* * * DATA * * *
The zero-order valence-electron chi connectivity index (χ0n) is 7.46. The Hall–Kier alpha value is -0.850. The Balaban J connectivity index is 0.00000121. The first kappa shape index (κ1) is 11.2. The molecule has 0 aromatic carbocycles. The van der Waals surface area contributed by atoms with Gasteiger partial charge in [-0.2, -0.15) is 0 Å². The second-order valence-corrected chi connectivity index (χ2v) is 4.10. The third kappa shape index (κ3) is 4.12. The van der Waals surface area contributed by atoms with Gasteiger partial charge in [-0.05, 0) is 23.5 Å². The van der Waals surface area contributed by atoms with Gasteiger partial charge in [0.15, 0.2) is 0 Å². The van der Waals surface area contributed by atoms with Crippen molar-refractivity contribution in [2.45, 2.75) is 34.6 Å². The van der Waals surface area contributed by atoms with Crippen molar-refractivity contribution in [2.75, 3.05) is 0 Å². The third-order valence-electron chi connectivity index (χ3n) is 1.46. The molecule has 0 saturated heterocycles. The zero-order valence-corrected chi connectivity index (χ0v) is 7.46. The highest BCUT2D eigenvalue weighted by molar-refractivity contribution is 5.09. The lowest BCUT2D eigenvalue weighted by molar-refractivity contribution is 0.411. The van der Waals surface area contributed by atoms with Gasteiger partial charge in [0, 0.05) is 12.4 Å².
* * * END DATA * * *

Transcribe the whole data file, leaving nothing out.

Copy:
The zero-order valence-electron chi connectivity index (χ0n) is 7.46. The Hall–Kier alpha value is -0.850. The Balaban J connectivity index is 0.00000121. The first kappa shape index (κ1) is 11.2. The molecule has 0 aromatic carbocycles. The van der Waals surface area contributed by atoms with Gasteiger partial charge in [-0.2, -0.15) is 0 Å². The second-order valence-corrected chi connectivity index (χ2v) is 4.10. The third kappa shape index (κ3) is 4.12. The van der Waals surface area contributed by atoms with Gasteiger partial charge in [-0.05, 0) is 23.5 Å². The van der Waals surface area contributed by atoms with Gasteiger partial charge in [0.15, 0.2) is 0 Å². The van der Waals surface area contributed by atoms with Crippen molar-refractivity contribution in [2.45, 2.75) is 34.6 Å². The van der Waals surface area contributed by atoms with Crippen molar-refractivity contribution in [2.75, 3.05) is 0 Å². The third-order valence-electron chi connectivity index (χ3n) is 1.46. The molecule has 0 saturated heterocycles. The zero-order valence-corrected chi connectivity index (χ0v) is 7.46. The highest BCUT2D eigenvalue weighted by molar-refractivity contribution is 5.09. The lowest BCUT2D eigenvalue weighted by molar-refractivity contribution is 0.411. The van der Waals surface area contributed by atoms with Gasteiger partial charge in [0, 0.05) is 12.4 Å².